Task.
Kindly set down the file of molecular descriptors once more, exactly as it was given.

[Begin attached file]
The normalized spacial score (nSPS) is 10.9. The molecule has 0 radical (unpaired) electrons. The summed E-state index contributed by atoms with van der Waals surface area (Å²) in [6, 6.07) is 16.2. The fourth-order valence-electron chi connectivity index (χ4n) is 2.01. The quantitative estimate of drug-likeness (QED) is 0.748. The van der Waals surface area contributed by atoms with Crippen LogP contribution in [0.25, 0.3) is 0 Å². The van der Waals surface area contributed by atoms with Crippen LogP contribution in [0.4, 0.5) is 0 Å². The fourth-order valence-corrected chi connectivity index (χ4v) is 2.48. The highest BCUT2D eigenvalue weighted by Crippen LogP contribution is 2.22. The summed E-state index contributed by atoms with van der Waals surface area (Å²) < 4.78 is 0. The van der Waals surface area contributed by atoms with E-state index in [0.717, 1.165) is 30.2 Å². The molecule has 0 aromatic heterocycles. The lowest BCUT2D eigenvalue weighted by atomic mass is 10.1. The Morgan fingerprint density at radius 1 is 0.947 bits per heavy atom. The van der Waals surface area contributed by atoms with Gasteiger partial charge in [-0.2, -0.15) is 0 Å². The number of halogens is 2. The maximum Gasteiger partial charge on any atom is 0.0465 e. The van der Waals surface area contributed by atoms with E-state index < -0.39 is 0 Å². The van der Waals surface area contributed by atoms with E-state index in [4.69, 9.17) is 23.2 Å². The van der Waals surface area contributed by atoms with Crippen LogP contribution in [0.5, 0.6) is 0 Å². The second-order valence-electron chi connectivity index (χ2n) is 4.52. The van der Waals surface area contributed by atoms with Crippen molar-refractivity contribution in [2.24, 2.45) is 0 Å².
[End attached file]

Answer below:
The normalized spacial score (nSPS) is 10.9. The molecule has 0 radical (unpaired) electrons. The summed E-state index contributed by atoms with van der Waals surface area (Å²) in [6, 6.07) is 16.2. The fourth-order valence-electron chi connectivity index (χ4n) is 2.01. The quantitative estimate of drug-likeness (QED) is 0.748. The van der Waals surface area contributed by atoms with Crippen LogP contribution in [0.25, 0.3) is 0 Å². The van der Waals surface area contributed by atoms with Crippen LogP contribution in [0.4, 0.5) is 0 Å². The fourth-order valence-corrected chi connectivity index (χ4v) is 2.48. The highest BCUT2D eigenvalue weighted by Crippen LogP contribution is 2.22. The summed E-state index contributed by atoms with van der Waals surface area (Å²) < 4.78 is 0. The van der Waals surface area contributed by atoms with E-state index in [0.717, 1.165) is 30.2 Å². The molecule has 0 aromatic heterocycles. The lowest BCUT2D eigenvalue weighted by atomic mass is 10.1. The Morgan fingerprint density at radius 1 is 0.947 bits per heavy atom. The van der Waals surface area contributed by atoms with Gasteiger partial charge in [-0.2, -0.15) is 0 Å². The number of halogens is 2. The maximum Gasteiger partial charge on any atom is 0.0465 e. The van der Waals surface area contributed by atoms with E-state index < -0.39 is 0 Å². The van der Waals surface area contributed by atoms with E-state index in [4.69, 9.17) is 23.2 Å². The van der Waals surface area contributed by atoms with Crippen LogP contribution in [0.5, 0.6) is 0 Å². The second-order valence-electron chi connectivity index (χ2n) is 4.52. The van der Waals surface area contributed by atoms with Crippen molar-refractivity contribution in [2.24, 2.45) is 0 Å².